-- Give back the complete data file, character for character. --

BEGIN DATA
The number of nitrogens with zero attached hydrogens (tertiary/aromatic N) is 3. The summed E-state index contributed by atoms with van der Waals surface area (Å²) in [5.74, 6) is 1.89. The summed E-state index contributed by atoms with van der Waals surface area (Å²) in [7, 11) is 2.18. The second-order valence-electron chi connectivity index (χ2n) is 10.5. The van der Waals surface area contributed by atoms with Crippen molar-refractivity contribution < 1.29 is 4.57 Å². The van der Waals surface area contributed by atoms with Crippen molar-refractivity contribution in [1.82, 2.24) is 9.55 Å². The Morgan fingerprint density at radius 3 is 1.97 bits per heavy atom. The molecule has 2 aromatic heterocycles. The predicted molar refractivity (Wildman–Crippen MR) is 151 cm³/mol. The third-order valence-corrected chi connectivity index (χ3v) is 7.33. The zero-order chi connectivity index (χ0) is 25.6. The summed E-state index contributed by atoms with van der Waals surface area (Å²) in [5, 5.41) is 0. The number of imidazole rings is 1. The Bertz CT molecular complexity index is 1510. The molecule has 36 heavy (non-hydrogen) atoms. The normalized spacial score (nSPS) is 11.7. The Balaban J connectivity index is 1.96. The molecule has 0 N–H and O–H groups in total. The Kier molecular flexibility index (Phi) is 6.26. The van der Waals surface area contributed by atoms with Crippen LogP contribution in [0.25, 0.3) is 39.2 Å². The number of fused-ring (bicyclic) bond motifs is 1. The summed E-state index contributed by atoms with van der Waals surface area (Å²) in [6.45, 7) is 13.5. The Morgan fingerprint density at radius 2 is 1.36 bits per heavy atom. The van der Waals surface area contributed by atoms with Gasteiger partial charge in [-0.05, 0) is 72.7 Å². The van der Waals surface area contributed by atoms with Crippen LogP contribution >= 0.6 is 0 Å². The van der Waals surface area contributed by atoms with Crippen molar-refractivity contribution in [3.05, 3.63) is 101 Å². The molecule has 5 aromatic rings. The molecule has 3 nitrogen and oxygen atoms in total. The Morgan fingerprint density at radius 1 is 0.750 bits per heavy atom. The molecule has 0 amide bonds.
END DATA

The number of nitrogens with zero attached hydrogens (tertiary/aromatic N) is 3. The summed E-state index contributed by atoms with van der Waals surface area (Å²) in [5.74, 6) is 1.89. The summed E-state index contributed by atoms with van der Waals surface area (Å²) in [7, 11) is 2.18. The second-order valence-electron chi connectivity index (χ2n) is 10.5. The van der Waals surface area contributed by atoms with Crippen molar-refractivity contribution < 1.29 is 4.57 Å². The van der Waals surface area contributed by atoms with Crippen molar-refractivity contribution in [1.82, 2.24) is 9.55 Å². The Morgan fingerprint density at radius 3 is 1.97 bits per heavy atom. The molecule has 2 aromatic heterocycles. The predicted molar refractivity (Wildman–Crippen MR) is 151 cm³/mol. The third-order valence-corrected chi connectivity index (χ3v) is 7.33. The zero-order chi connectivity index (χ0) is 25.6. The summed E-state index contributed by atoms with van der Waals surface area (Å²) in [5, 5.41) is 0. The number of imidazole rings is 1. The Bertz CT molecular complexity index is 1510. The molecule has 36 heavy (non-hydrogen) atoms. The normalized spacial score (nSPS) is 11.7. The Balaban J connectivity index is 1.96. The molecule has 0 N–H and O–H groups in total. The Kier molecular flexibility index (Phi) is 6.26. The van der Waals surface area contributed by atoms with Crippen LogP contribution in [0.25, 0.3) is 39.2 Å². The number of fused-ring (bicyclic) bond motifs is 1. The summed E-state index contributed by atoms with van der Waals surface area (Å²) in [6.45, 7) is 13.5. The Morgan fingerprint density at radius 2 is 1.36 bits per heavy atom. The van der Waals surface area contributed by atoms with Gasteiger partial charge in [-0.05, 0) is 72.7 Å². The van der Waals surface area contributed by atoms with Crippen LogP contribution >= 0.6 is 0 Å². The van der Waals surface area contributed by atoms with Crippen molar-refractivity contribution in [3.05, 3.63) is 101 Å². The molecule has 5 aromatic rings. The molecule has 3 nitrogen and oxygen atoms in total. The Morgan fingerprint density at radius 1 is 0.750 bits per heavy atom. The molecule has 0 amide bonds.